Standing in front of a bookcase in her library, where she has prominently displayed books by Ms. Hardt and Ms. Carlan, Ms. Wild seemed to derive equal satisfaction from the books of others she has published as from those she has written herself. The bottom shelves remained empty, reserved for future acquisitions.
“I’m looking forward to filling them up,” she said.
Once Disdained, Now Courted
Later that morning, Ms. Wild and her husband, Jonathan, sat on the couch in front of the fireplace, each holding a printed agenda. It was time for the conference call with David Grishman, Waterhouse’s chief executive, and three other Waterhouse employees. A former firefighter, her husband now works at Waterhouse on the marketing team. Floor-to-ceiling windows looked out onto a swimming pool and beyond it, the choppy, blue-gray water of Choctawhatchee Bay.
They discussed Ms. Wild’s writing schedule and the marketing strategy for Ms. Hardt’s next novel, an erotic romance set in the Victorian era. Then the conversation shifted to Ms. Carlan. Barnes & Noble had just placed a paperback order for her “Calendar Girl’’ series, about a young woman who becomes a high-priced escort to settle her father’s gambling debts.
“We’re at the top of Nook, iBooks and Kindle,” Mr. Grishman said. “We’re selling a lot. We should look at another print run.” He suggested printing an additional 30,000 books of the first two volumes.
When the call ended, the mood was giddy.
For decades, the literary world dismissed self-published authors as amateurs and hacks who lacked the talent to land a book deal. But that attitude gradually began to change with the rise of e-books and the arrival of Kindle from Amazon, which gave authors direct access to millions of readers. Over the last five years, close to 40 independent authors have sold more than a million copies of their e-books on Amazon, the company said.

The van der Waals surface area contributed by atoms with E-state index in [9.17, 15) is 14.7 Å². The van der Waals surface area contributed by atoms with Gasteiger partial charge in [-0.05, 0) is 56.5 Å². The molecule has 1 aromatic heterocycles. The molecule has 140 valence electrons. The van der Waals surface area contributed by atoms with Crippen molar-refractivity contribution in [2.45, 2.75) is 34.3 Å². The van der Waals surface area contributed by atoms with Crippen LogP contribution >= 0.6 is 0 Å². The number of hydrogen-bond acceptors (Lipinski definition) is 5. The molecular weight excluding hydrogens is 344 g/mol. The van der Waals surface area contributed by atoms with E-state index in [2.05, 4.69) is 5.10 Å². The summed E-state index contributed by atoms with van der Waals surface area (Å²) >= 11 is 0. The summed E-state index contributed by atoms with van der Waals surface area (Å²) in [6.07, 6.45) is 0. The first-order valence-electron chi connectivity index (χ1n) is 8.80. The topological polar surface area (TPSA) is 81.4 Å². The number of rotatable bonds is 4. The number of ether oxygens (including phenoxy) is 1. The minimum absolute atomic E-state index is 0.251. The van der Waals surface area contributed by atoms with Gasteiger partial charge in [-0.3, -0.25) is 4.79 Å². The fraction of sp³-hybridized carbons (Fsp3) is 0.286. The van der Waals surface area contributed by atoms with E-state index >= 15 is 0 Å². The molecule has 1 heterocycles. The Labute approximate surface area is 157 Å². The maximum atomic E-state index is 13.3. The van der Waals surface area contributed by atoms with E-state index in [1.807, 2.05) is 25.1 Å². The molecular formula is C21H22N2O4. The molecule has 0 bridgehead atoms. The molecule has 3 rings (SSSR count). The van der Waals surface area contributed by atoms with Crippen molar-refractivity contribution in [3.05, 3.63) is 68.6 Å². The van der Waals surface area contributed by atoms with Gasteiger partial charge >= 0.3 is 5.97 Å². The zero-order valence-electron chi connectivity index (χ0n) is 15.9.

Publishers and literary agents who once overlooked self-published authors began courting them with staggering book advances. The self-published fantasy writer Amanda Hocking sold a four-book series to St. Martin’s Press for $2 million in 2011. Last year the independent romance novelist Jasinda Wilder sold a trilogy to Berkley Books for seven figures.
After Ms. Wild’s self-published “Hacker” series took off in 2014, she was bombarded with offers from publishers, agents and film producers. She was earning so much by then that she told her agent she would entertain only eight-figure offers. She eventually settled for a bit less, agreeing to a $6.25 million advance from Forever, a Grand Central Publishing imprint, for five books.
Forever has sold nearly 500,000 digital and print copies of the “Hacker” series — a healthy sum, but far less than the 1.4 million digital and print books Ms. Wild had sold on her own, without any of the editorial guidance, marketing muscle or sales and distribution channels of an established publisher.
Perhaps that’s why Ms. Wild opted not to sell the rights to her other books. Instead, she’s publishing her current series through her own imprint.
“I’m more comfortable being in control of my successes and failures,” she said. “It’s kind of hard to be on the sidelines.”
Editors and publishers are adjusting to a new power dynamic, one in which even multimillion-dollar advances aren’t enough to ensure an author’s loyalty.
“It’s a challenge, because a lot of the ones who are very successful at it are making a lot of money, which in all honesty can be hard to match with the traditional publishing royalty structure,” said Leah Hultenschmidt, the Forever editor who acquired the Hacker series from Ms. Wild.
Publishers fighting to recruit top-selling authors have other reasons to be alarmed by the growth of self-publishing. As independent authors grab a bigger slice of the e-book market, digital sales by traditional publishers fell by 11 percent in the first nine months of 2015, according to data gathered from more than 1,200 publishers by the Association of American Publishers.